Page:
FAAM CORE Passive Cavity Aerosol Spectrometer Probe


PCASP during a desert dust campaign.

The PCASP measures both aerosol number and size in the nominal size range 0.1 to 3 micrometers. It is an optical particle counter (OPC) and uses a laser to illuminate the aerosol-laden ambient air stream from the instrument inlet. Pulses of light scattered from each particle are counted with the intensity of the light scattered into a fixed solid angle giving a measure of particle size. The instrument is fitted to the aircraft in one of the PMS canister under the aircraft wings.

Table of Contents

System Description



Nominal Measured Aerosol Range: 0.1-3.0 µm
Sample Flow Rate: 1 cc/s
Sheath Flow Rate: 15 cc/s
Number of Size Bins: 30 bins
Sampling Frequency: 0.1 to 10 Hz
Laser: HeNe, wavelength 0.6328 μm
Light Collection Angle: Nominally 35°-120° and 60°-145°
Auxiliary Parameters: Ambient temperature, dynamic pressure, standard and volumetric flows for sample and sheath air

System Description

Air enters the instrument through a nose cone which, with an expanding internal cross-section, decelerates the flow by approximately 10 times. An inlet needle samples the air and directs it straight into the sample cavity. A sheath flow of filtered air envelops and focuses the sample flow while isolating the aerosol-laden air flow from the optics. A HeNe laser illuminates the sample flow twice, once before and once after being retro-reflected from the mirror-coated surface of crystal oscillator. The oscillator prevents interference of the beams. Light scattered by particles in the flow is collected and collimated by a parabolic mirror which is then focused onto an avalanche photodiode.

The intensity of the scattered light collected changes by more than six orders of magnitude over this particle size range To cover this dynamic range, a cascade of three amplifier stages are used. The high-, mid-, and low-gain stages cover approximate size ranges 0.1-0.14, 0.14-0.3, and 0.3-3 µm. It should be noted that the use of these three gain stages does lead to complications during data analysis at these junctions, Rosenberg et al discuss this in detail. Pulses of scattered light are sampled by a 12-bit analogue-to-digital converter at 12 MHz and the pulse length and pulse height are recorded. Comparing the peak digital level of the pulse to a threshold table, each pulse is placed in one of 30 size bins. Note that for data logged on the SPP200 electronics, bin 1 is different to all other bins. The lower edge of bin 1 is defined by the peak width threshold not a peak height threshold. This means that bin 1 must always be discounted from any analysis.



The threshold table specifies the upper and lower bounds of each bin in terms of digital voltage level. Assuming an invariant collection solid angle and alignment, each level corresponds to a scattering cross-section. If the properties of the aerosol are known (or are assumed) then the corresponding particle diameter may be calculated. Given the variability and unknowns of atmospheric aerosols under test these assumptions may be considerable.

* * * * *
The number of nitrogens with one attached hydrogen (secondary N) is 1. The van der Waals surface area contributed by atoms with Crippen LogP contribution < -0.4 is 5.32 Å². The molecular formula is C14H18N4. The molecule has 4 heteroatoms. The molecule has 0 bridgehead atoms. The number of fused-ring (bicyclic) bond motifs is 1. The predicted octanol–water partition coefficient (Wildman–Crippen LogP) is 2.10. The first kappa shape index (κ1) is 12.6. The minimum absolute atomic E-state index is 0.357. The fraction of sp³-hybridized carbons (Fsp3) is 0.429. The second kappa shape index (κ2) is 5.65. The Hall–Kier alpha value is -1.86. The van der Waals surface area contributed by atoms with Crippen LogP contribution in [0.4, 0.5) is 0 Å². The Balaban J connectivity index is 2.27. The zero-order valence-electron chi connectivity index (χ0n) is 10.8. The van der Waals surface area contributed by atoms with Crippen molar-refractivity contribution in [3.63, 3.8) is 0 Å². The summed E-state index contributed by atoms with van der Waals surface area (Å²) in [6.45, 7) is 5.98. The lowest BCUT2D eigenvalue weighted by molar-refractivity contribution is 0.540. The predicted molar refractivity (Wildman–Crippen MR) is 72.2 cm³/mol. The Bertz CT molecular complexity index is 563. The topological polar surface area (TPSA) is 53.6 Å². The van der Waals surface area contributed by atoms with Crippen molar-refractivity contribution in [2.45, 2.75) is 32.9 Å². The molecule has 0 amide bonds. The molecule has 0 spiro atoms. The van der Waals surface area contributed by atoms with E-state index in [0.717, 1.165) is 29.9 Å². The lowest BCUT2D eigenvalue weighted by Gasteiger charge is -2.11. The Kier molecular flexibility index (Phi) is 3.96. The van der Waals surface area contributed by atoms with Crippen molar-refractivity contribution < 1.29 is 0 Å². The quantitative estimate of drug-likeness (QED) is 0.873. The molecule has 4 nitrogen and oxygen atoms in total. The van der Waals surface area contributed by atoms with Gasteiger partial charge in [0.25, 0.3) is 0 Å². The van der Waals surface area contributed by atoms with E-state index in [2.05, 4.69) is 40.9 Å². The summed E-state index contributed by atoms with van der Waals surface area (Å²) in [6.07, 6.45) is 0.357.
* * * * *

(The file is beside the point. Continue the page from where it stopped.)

Linear fit of scattering cross-section and voltage level for each gain stage.The discrete calibration method used for the FAAM PCASPs is detailed in Rosenberg et al and users of PCASP data are encouraged to familiarize themselves with the use and uncertainties of the calibration data. Aerosolized DEHS (di ethyhexyl sebacate) that has been size-filtered through a differential mobility analyser and polystyrene latex (PSL) beads of known size both have well characterized physical and optical properties. These materials are used to calibrate the response of each gain stage individually which results in a linear fit of digitized pulse height versus scattering cross-section as in figure 2.

Schematic of PCASP calibration setup using DEHS.The laboratory setup for PCASP calibration for sizes 0.1 µm to approximately 0.3 µm with DEHS is shown in figure 3. Calibration standard PSL beads are used for sizes 0.3-3 µm, figure 4 is a schematic of the laboratory setup. Calibrations are usually carried out at the beginning and end of a measurement campaign. Under-wing calibrations are sometimes done mid-campaign, however the unavailability of DEHS means the resolution is greatly reduced. Any cleaning and realignment of a probe will significantly affect its response so a calibration is routinely done after any instrument work. A table of bin boundaries in terms of scattering cross-section is provided from each calibration. Bin boundaries in terms of PSL-equivalent diameter is also provided, however this assumes that all aerosols measured in flight are spherical, homogeneous, and of the same refractive index as PSL. This is likely to be a somewhat dubious assumption thus such data needs to be used with great care.

Schematic of PCASP calibration setup using PSL beads.Far better that the data user convert the scattering cross-section boundaries into diameters of the aerosols under test. In order to aid the user with such corrections FAAM can provide two software tools. Mie Scattering Table Generator uses Mie theory to define a table of scattering cross-sections as a function of diameter based on a given instrument optical geometry, laser wavelength and particle refractive index. Cross Section to Diameter Converter reads a table of calibrated bin boundaries in terms of scattering cross-section data and determines the bin mean and bin width in terms of diameter. To do this scattering data created by Mie Scattering Table Generator or other data provided by the user (if for example Mie theory is not applicable). Both programs are provided as Windows executables, however, C++ and FORTRAN source code is included and should compile on other operating systems (but requires the wxWidgets GUI libraries). These software packages are maintained by Phil Rosenberg and are available on SourceForge.

Mie Scattering Table Generator http://sourceforge.net/projects/mieconscat/ ver 1.1.7
Cross Section to Diameter Converter http://sourceforge.net/projects/cstodconverter/ ver 1.2.10